Signs I'm Going Bald: Understanding the Norwood Scale and Male Pattern Baldness
The sooner you can positively determine that you’re losing your hair, the more hair you will likely be able to save. Here are the signs you need to look out for, and an overview of common hair loss treatments.
By most estimates approximately 40% of American men start losing their hair before they’ve reached their 40th birthday, while the stats for older guys are even less encouraging.
As Dr. Landon S. Pryor, a respected board-certified plastic surgeon based in Rockford, Illinois, points out, “About two thirds of men experience some thinning by age 35, but by the time they reach 50, 85% of them will have significant hair loss.”
Only one generation ago, there wasn’t much you could do once your hair started to thin. You could either go out and get a wig or expensive hair weave treatment, or wait as long as you could possibly stand witnessing your relentlessly balding dome in the mirror every morning before finally undergoing hair transplant surgery. You had very few, if any, realistic options to be pro-active about your condition.
Fortunately, in recent years notable strides have been made towards eradicating the scourge of male pattern baldness (MPB). As such, millenials will probably emerge as the hairiest generation in human history.
That said, there’s still no “cure” for MPB. However, there are things you can do that might slow the process down and sometimes even stop it altogether. Just remember, retaining your hair when you have MPB requires a certain amount of vigilance.
Identifying the Early Stages of Male Pattern Baldness
In order to preserve your locks, you need to keep your eyes open for any early indications that male pattern baldness might be creeping into your life. Because by the time it’s become obvious and you’re finding clumps of hair on your pillow, in your comb, and clogging up the shower drain, you’re already somewhat behind the 8-ball.
Put simply, the sooner you can positively determine you’re losing your hair, the more hair you will likely be able to save. Because once your hair has fallen out, it’s never coming back again — not naturally, at least.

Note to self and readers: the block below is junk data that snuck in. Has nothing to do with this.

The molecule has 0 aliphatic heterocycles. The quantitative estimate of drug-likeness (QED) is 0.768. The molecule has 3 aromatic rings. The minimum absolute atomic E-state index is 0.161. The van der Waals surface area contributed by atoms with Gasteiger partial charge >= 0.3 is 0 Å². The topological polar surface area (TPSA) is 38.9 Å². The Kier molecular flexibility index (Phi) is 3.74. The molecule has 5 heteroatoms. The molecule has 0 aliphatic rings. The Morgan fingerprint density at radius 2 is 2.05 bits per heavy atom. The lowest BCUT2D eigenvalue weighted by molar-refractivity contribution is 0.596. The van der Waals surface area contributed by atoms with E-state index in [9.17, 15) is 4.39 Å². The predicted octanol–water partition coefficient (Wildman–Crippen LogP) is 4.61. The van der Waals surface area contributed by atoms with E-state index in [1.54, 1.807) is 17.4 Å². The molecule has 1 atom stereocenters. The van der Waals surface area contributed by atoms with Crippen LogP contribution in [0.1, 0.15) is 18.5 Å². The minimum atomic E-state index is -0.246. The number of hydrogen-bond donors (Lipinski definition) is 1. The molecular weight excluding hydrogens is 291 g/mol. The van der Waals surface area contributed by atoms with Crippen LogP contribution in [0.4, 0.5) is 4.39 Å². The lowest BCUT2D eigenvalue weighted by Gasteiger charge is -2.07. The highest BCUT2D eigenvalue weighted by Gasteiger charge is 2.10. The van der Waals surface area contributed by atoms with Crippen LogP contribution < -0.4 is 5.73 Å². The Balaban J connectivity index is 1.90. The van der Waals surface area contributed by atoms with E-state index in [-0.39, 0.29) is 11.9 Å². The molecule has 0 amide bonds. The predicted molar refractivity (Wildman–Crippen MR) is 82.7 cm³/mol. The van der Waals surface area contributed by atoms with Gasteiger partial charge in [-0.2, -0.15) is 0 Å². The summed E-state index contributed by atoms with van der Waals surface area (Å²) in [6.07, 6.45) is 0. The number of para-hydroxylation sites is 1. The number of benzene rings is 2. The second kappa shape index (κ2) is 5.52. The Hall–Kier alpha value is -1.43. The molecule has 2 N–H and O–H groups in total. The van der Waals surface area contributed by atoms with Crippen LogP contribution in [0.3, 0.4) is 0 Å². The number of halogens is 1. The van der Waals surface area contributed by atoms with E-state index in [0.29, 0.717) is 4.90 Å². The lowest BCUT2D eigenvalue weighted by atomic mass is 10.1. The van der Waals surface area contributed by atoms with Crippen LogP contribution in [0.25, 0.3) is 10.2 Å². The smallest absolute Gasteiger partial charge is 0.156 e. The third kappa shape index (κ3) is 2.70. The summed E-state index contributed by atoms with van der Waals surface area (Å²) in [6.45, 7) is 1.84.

There are few ways to accurately determine if your hair loss is the result of male pattern baldness and not some temporary factor causing it to fall out. This is what you need to watch for.
Common Problem Areas
Almost all guys with MPB start to lose their hair in the same manner. For most men, as their hair loss progresses, the frontal hairline starts forming into an ‘M’ shape as hair recedes from their foreheads. This is because the hairs on the temple and crown are the most sensitive to dihydrotestosterone (DHT), which is the primary chemical culprit behind male pattern baldness.
With time the middle of this ‘M’ recedes ever further, resulting in more of a ‘U’ (or horseshoe) shape towards the back of the head. Left untreated, the hair will continue to retreat until the scalp is partially or completely bald.
For some guys the crown of their scalps are also susceptible to early hair loss, and as such they can start balding in that area before it becomes apparent at the frontal hairline.
Documenting Your Hair Loss
To check for this yourself, just stand in front of one mirror while holding another mirror behind your head, the same way your barber or hairdresser might when showing you the results of a haircut they’ve given you. Similarly, you could ask a friend, family member, or your partner to take a few photos of the top of your head, maybe offering their own prognosis on the state of your dome while they’re at it.
To accurately gauge if your hairline is receding, all you really need to do is photograph yourself every couple of months. It’s that simple. The only trick is to make sure you always do so under the same lighting conditions so there will be no room for ambiguity should you detect any subtle changes as the months go by.
Also, pay attention to any errant hairs you might come across — especially if you’re finding them with any degree of regularity. Check your pillow, your comb, hairbrush, the headrest of your car if you drive, your coat lapel; a certain amount of errant hair is perfectly normal, but if you start finding more of them as time goes on, approximately 15 or 20 hairs at a time, you may well be experiencing the first stages of male pattern baldness.
One final thing to consider is: does anyone in your family have a hair loss problem? If they do, while there’s certainly no guarantee you will develop one too, it does become more likely and you need to keep this in mind.
By the same token, scientists still don’t know for sure how baldness is inherited, so if you have a bald father, grandfather, brother or uncle, it’s definitely not a given you will suffer the same fate, however, anecdotally, at least, you are at greater risk.
“Genetics is complex and complicated,” notes Pryor. “The primary balding gene is on the X chromosome coming from your mother, but some research suggests that men who have bald fathers are more likely to be bald as well.”
What Causes Hair Loss?
Everybody sheds approximately 100 hairs on a daily basis, which is completely normal. Actual hair loss, while also perfectly natural for a huge portion of the male population, is another thing altogether. However, not all hair loss is the result of male pattern baldness nor is it necessarily permanent. Other factors that can cause hair loss for any gender include: